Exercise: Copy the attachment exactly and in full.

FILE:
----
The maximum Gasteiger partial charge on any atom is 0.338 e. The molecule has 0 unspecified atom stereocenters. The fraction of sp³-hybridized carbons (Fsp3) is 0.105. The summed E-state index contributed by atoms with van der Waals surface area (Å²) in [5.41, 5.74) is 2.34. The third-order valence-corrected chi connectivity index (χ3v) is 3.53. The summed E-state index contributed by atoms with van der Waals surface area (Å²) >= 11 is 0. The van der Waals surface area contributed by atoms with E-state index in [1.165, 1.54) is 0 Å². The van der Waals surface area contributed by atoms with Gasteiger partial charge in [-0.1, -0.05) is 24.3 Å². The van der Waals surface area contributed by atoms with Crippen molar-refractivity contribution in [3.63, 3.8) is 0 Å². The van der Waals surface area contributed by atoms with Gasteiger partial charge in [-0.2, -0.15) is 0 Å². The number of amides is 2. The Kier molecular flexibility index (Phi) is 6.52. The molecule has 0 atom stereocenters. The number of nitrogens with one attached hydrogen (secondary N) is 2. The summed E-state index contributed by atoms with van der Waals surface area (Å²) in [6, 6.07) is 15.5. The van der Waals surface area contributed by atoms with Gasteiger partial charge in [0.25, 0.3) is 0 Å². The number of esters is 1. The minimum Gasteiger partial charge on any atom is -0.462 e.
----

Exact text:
The maximum Gasteiger partial charge on any atom is 0.338 e. The molecule has 0 unspecified atom stereocenters. The fraction of sp³-hybridized carbons (Fsp3) is 0.105. The summed E-state index contributed by atoms with van der Waals surface area (Å²) in [5.41, 5.74) is 2.34. The third-order valence-corrected chi connectivity index (χ3v) is 3.53. The summed E-state index contributed by atoms with van der Waals surface area (Å²) >= 11 is 0. The van der Waals surface area contributed by atoms with E-state index in [1.165, 1.54) is 0 Å². The van der Waals surface area contributed by atoms with Gasteiger partial charge in [-0.1, -0.05) is 24.3 Å². The van der Waals surface area contributed by atoms with Crippen molar-refractivity contribution in [3.63, 3.8) is 0 Å². The van der Waals surface area contributed by atoms with Gasteiger partial charge in [-0.2, -0.15) is 0 Å². The number of amides is 2. The Kier molecular flexibility index (Phi) is 6.52. The molecule has 0 atom stereocenters. The number of nitrogens with one attached hydrogen (secondary N) is 2. The summed E-state index contributed by atoms with van der Waals surface area (Å²) in [6, 6.07) is 15.5. The van der Waals surface area contributed by atoms with Gasteiger partial charge in [0.25, 0.3) is 0 Å². The number of esters is 1. The minimum Gasteiger partial charge on any atom is -0.462 e.